God, this girl is beautiful. 

"Whatcha staring at?"

"Uh- nothing," I stutter. 

"Mm-hmm." 

"Just zoning out," I lie. 

"Again? You're sure you're not checking me out?" 

"Not at all."

"You're a bad liar," she says, stopping her pushups and rolling over onto her back. 

"I, uh... What?" I stutter again. What the hell's wrong with me? I don't stutter. Ever. 

"Chill," she says. 

"Oh. Uh... right." 

Her amber eyes spit fire at me. Huh. Guess our conversation last night didn't warm her up. And it was left so incomplete... I still have so many questions. 

I rummage through my bag to take a sip of water. 

"Don't," she warns. 

"Huh?" 

"You're drinking too much. You've had three drinks since we found you." 

"Um... How much do you drink?" 

"A cup a day," she says. 

I glance at my water bottle. I've already drank half a liter. 

"Slow it down," she says. "Or we'll have to kick you off." 

"Thanks," I mutter. 

The window that connects us to Thomas in the front seat slides open.

"Hey Amber!" He calls. "I need to sleep. Can you drive?" 

"Yeah!" She calls. I frown at her. 

"How old are you?" 

"Fifteen. You?" I frown. 

"Sixteen. You can drive?"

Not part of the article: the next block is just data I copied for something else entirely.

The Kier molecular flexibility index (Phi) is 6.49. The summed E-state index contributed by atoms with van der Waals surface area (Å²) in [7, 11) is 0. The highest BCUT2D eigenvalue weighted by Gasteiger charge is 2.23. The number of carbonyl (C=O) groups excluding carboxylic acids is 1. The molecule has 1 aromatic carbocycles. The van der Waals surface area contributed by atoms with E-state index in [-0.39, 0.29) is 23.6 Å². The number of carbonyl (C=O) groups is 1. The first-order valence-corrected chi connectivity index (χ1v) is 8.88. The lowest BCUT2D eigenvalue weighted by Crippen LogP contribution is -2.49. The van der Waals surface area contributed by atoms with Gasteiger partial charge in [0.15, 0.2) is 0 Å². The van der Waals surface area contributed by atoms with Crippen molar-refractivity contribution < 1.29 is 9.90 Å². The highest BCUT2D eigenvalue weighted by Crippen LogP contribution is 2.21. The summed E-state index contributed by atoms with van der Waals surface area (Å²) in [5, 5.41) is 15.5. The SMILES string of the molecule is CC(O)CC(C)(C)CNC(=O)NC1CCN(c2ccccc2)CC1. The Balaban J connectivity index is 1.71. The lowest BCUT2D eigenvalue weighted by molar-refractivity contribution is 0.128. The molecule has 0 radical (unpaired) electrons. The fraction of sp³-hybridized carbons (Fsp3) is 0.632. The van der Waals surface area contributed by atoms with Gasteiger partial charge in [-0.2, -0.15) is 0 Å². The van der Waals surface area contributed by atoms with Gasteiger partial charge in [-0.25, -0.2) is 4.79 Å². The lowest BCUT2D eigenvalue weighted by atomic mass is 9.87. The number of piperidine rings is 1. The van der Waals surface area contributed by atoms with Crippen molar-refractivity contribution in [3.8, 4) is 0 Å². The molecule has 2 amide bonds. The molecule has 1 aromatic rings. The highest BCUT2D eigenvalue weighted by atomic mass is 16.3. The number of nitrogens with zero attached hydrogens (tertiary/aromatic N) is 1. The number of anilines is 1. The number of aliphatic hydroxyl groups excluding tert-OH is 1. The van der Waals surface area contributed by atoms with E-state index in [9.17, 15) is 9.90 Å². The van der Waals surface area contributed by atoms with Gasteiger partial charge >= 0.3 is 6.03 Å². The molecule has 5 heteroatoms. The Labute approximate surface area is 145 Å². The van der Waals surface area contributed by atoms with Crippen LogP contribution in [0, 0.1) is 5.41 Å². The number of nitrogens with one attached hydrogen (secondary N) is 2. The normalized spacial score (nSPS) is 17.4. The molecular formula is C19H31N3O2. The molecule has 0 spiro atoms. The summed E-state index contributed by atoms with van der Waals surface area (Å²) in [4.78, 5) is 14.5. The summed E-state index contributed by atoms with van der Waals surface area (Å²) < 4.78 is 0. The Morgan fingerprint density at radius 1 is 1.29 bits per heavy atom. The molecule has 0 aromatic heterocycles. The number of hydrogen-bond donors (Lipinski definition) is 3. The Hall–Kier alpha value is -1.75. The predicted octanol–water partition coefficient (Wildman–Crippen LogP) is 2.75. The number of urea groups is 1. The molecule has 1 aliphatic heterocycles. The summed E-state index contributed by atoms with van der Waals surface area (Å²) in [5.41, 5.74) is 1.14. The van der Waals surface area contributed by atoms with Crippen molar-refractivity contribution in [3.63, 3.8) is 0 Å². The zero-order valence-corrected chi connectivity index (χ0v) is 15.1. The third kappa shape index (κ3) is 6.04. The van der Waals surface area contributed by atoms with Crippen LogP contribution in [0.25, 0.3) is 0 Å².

"You can't?" 

"No gas, remember?" 

"Electric cars, remember?" 

"But you're still fifteen!"

"Thomas and I are twins," she says. Really? Huh. "What kind of idiot would run away on a trip across the country without learning how to drive first?" 

I glance down at my hiking boots. She laughs. "Pull over in five, Thomas!" She calls to the front. 

"How're you planning on joining the army if you're sixteen?" She asks. 

I stare at her. "You haven't heard?"

"Heard what?" 

"Only people under the age of thirty-five are allowed to join the military from now on. Stupid GWRPS," I mutter. 

"That's kinda smart," she says. "Limit the number of people who could have kids in the future. Smart way to reduce population. They ain't nice, but they sure as hell are smart," she marvels. 

I huff noticeably.

"What?" She says, her tone sounding slightly annoyed.

"I just... I hate that method of thinking. That's what my dad used to think like," I explain.

She cocks her head and nods, silently urging me to continue. I decide to tell her my story; maybe if I open up to her, she'll answer some of my questions? 

I sigh before beginning. "It used to be my mom, dad, sister, and I. We weren't making enough money, and we didn't have enough water for my whole family. He thought that since he and I were the strongest, and since we were the only ones bringing in the resources, we should be the only ones alive."

"Your mom and sister?"